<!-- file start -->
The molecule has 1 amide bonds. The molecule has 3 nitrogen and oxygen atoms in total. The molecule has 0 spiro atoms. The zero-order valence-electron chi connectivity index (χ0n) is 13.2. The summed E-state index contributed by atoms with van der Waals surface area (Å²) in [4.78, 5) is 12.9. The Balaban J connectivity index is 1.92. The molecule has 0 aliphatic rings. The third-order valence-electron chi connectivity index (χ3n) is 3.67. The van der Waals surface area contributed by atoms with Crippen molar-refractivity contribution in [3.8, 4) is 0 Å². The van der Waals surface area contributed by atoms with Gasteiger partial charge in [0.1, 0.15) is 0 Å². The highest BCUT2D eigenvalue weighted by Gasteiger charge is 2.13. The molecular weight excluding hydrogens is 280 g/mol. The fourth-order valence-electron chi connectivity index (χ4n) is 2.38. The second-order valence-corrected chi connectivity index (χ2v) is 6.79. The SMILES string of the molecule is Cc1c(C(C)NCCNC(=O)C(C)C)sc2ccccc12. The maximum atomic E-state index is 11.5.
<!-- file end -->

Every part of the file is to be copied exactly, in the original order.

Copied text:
The molecule has 1 amide bonds. The molecule has 3 nitrogen and oxygen atoms in total. The molecule has 0 spiro atoms. The zero-order valence-electron chi connectivity index (χ0n) is 13.2. The summed E-state index contributed by atoms with van der Waals surface area (Å²) in [4.78, 5) is 12.9. The Balaban J connectivity index is 1.92. The molecule has 0 aliphatic rings. The third-order valence-electron chi connectivity index (χ3n) is 3.67. The van der Waals surface area contributed by atoms with Crippen molar-refractivity contribution in [3.8, 4) is 0 Å². The van der Waals surface area contributed by atoms with Gasteiger partial charge in [0.1, 0.15) is 0 Å². The highest BCUT2D eigenvalue weighted by Gasteiger charge is 2.13. The molecular weight excluding hydrogens is 280 g/mol. The fourth-order valence-electron chi connectivity index (χ4n) is 2.38. The second-order valence-corrected chi connectivity index (χ2v) is 6.79. The SMILES string of the molecule is Cc1c(C(C)NCCNC(=O)C(C)C)sc2ccccc12. The maximum atomic E-state index is 11.5.